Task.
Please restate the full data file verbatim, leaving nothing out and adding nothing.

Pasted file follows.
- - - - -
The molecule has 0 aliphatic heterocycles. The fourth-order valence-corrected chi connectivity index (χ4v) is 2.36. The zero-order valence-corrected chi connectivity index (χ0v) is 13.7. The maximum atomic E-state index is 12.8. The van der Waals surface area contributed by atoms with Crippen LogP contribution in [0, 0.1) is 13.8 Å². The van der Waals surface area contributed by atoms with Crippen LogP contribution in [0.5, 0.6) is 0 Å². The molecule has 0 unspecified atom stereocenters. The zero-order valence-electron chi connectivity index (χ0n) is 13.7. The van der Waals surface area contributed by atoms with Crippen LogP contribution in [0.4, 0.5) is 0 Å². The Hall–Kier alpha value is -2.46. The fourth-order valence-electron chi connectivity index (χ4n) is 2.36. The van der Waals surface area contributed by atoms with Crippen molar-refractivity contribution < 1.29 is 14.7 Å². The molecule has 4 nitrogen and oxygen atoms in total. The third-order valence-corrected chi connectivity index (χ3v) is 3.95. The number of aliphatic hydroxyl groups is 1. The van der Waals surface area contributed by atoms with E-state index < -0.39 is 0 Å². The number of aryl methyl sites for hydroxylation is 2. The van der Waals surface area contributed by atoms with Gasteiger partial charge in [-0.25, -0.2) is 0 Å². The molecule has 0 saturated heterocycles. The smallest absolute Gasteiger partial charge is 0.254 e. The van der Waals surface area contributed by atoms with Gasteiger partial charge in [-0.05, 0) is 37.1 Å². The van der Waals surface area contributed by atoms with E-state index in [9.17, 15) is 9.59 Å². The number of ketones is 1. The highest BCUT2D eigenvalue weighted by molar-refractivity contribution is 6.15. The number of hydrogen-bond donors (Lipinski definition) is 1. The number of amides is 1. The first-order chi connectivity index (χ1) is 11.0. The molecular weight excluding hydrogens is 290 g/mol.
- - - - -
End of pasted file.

The molecule has 0 aliphatic heterocycles. The fourth-order valence-corrected chi connectivity index (χ4v) is 2.36. The zero-order valence-corrected chi connectivity index (χ0v) is 13.7. The maximum atomic E-state index is 12.8. The van der Waals surface area contributed by atoms with Crippen LogP contribution in [0, 0.1) is 13.8 Å². The van der Waals surface area contributed by atoms with Crippen LogP contribution in [0.5, 0.6) is 0 Å². The molecule has 0 unspecified atom stereocenters. The zero-order valence-electron chi connectivity index (χ0n) is 13.7. The van der Waals surface area contributed by atoms with Crippen LogP contribution in [0.4, 0.5) is 0 Å². The Hall–Kier alpha value is -2.46. The fourth-order valence-electron chi connectivity index (χ4n) is 2.36. The van der Waals surface area contributed by atoms with Crippen molar-refractivity contribution < 1.29 is 14.7 Å². The molecule has 4 nitrogen and oxygen atoms in total. The third-order valence-corrected chi connectivity index (χ3v) is 3.95. The number of aliphatic hydroxyl groups is 1. The van der Waals surface area contributed by atoms with E-state index < -0.39 is 0 Å². The number of aryl methyl sites for hydroxylation is 2. The van der Waals surface area contributed by atoms with Gasteiger partial charge in [-0.25, -0.2) is 0 Å². The molecule has 0 saturated heterocycles. The smallest absolute Gasteiger partial charge is 0.254 e. The van der Waals surface area contributed by atoms with Gasteiger partial charge in [-0.05, 0) is 37.1 Å². The van der Waals surface area contributed by atoms with E-state index in [9.17, 15) is 9.59 Å². The number of ketones is 1. The highest BCUT2D eigenvalue weighted by molar-refractivity contribution is 6.15. The number of hydrogen-bond donors (Lipinski definition) is 1. The number of amides is 1. The first-order chi connectivity index (χ1) is 11.0. The molecular weight excluding hydrogens is 290 g/mol.